11 Jul

$0.25 Card Games Back on at Toronto Drop-Ins

Officials say Bridge, Cribbage and Euchre games in Toronto area drop-ins are okay, but only for $0.25.

Officials say Bridge, Cribbage and Euchre games in Toronto area drop-ins are okay, but only for $0.25.

If you’ll recall – and if you’re reading this, you surely will – last week we discussed a new and rather shocking rule surrounding senior citizens centres in the Toronto area. According to local officials, drop-ins were no longer able to provide a safe haven for cash games. Instead, it was just another case of illegal gambling in Ontario.

After confirming the gaming laws with provincial regulators, the city of Toronto – or, more specifically, the suburb of Scarborough – was forced to provide senior centres with an “urgent notice” that “no exchange of money will be allowed” during card games.

For years – decades in fact – the areas community centres had catered to neighborhood seniors who gathered at drop-ins regularly to enjoy a friendly game with friendly bets on the line. Games like bingo, bridge, cribbage and euchre are the most common, and the cost to play hasn’t changed in more than 20 years.

For $1.25, it was an evening out of the house, away from the television, in a healthy social environment. No one was losing their pension cheques, and everyone had a great time, regardless of whether they won or not. But that all changed with the enforcement of a “no cash” rule that went into effect July 2, 2019.

And now, the decision has been reversed – at least partially. According to city leaders, drop-ins can continue to host bingo and card games for real money. However, no more than a quarter can be wagered per player, per game.

$0.25 Bingo, Bridge, Cribbage and Euchre Games

It was the city of Scarborough that was fed the initial notices in late June, but the news – and the “gambling” laws – have since spread across all of Toronto. They quickly learned that drop-ins could host bingo games as always, but not for money, and what’s the fun in that? As that argument became louder and more vehement from the city’s senior citizens, I guess city official finally decided they had to do something to help out their older citizens.

When they returned to their local clubs after Canada Day, they learned that the city was acquiesce to their cause. Instead of a complete ban against cash games, they were informed that they could continue to play for money, so long as players weren’t posting more than $0.25 to join in the fun.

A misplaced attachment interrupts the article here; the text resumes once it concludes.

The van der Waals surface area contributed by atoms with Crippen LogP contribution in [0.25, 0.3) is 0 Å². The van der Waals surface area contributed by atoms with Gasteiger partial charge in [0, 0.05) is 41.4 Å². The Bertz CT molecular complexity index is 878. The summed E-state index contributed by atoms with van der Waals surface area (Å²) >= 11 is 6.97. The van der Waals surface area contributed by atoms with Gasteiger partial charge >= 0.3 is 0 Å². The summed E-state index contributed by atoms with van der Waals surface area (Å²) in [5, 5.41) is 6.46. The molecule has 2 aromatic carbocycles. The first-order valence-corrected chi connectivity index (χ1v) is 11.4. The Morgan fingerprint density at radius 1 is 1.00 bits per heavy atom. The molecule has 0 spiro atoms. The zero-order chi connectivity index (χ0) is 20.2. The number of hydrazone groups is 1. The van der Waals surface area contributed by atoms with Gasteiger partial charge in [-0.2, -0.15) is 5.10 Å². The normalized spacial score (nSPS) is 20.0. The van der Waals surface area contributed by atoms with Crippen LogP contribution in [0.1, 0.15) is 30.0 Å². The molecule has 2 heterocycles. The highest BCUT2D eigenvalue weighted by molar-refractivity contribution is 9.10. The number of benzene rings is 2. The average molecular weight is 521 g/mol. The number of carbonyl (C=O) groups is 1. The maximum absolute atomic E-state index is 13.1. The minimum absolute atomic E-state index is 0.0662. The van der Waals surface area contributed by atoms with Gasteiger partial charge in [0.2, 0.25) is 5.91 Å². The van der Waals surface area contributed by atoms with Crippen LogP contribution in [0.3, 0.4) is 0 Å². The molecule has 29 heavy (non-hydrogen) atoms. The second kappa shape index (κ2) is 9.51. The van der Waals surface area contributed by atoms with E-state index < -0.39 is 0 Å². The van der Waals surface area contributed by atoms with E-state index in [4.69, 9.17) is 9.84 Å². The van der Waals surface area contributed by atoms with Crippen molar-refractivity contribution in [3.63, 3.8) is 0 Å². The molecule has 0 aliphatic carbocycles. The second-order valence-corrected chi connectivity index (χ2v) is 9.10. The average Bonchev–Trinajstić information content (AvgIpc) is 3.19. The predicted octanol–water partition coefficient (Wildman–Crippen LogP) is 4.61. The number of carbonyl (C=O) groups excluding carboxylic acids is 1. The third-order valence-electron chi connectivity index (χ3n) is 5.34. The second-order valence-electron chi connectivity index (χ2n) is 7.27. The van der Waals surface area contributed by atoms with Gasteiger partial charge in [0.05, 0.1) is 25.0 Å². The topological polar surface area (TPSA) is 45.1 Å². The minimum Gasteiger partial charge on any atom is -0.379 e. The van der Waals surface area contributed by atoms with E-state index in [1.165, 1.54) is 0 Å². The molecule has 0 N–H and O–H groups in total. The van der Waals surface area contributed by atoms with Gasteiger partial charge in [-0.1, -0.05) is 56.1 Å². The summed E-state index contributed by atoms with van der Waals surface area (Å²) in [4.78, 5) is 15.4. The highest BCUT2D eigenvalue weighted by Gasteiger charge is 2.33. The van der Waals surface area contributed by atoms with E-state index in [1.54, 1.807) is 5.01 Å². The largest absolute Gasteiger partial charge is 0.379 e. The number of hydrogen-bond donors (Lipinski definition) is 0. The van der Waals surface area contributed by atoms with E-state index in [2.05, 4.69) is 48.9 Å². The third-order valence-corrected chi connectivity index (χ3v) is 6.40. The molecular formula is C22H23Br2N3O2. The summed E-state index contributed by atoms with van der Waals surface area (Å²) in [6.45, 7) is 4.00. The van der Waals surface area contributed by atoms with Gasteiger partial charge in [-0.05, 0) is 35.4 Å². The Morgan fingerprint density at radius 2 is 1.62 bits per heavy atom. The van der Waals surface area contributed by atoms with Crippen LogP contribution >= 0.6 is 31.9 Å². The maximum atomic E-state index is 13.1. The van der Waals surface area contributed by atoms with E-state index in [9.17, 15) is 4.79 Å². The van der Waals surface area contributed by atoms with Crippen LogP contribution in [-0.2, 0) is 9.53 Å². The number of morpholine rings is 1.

Quarter Games Acceptable, For Now…

Even this compromise, however timidly accepted by seniors, isn’t set in stone. The Parks, Recreation and Forestry Department of Toronto (PRF), which posted the notices in the first place, decided to give local seniors back a little something – a little $0.25/game something – while conferring with the Alcohol and Gaming Commission of Ontario (AGCO) “to ensure these practices are in compliance with legislation.”

In response to questioning from local media, PFR confirmed, “We will connect with our program participants to keep them advised as more information becomes available.”

What Next for Senior Social Clubs?

“At this point, no one knows what’s going to happen.” That was the frustrated commentary from Scarborough Councilwoman Michael Thompson who’s in charge of dealing with recreational activities. Thompson says there’s no timeline for the PRF/AGCO review, and in his educated opinion, it won’t happen anytime this summer.

His only hope is that the “tweaks” will provide some “reasonably happy” level of appeasement for their seniors until the review is complete. The councilman also hopes that things can return to status quo, as he doesn’t see any harm in low-cost, high-entertainment-value games of $1.25.

Toronto-Danforth Councilwoman Paula Fletcher agrees whole-heartedly with Thompson. After speaking with him on the matter, she expressed her belief that the $0.25 drop-in game limit is “one of those fun killers the city is pretty effective at doing. It definitely isn’t a gambling den out at [Scarborough’s] Stephen Leacock.”

AGCO spokesman Ray Kahnert admitted that his organization does not license or regulate cribbage or euchre games. However, they are responsible for providing “support and expertise to our municipal partners with respect to lottery licensing and the legal framework in general.”

As such, Kahnert said AGCO will happily “assist the city in their review” of what Ontario may or may not consider to be illegal gambling at senior citizens centres.

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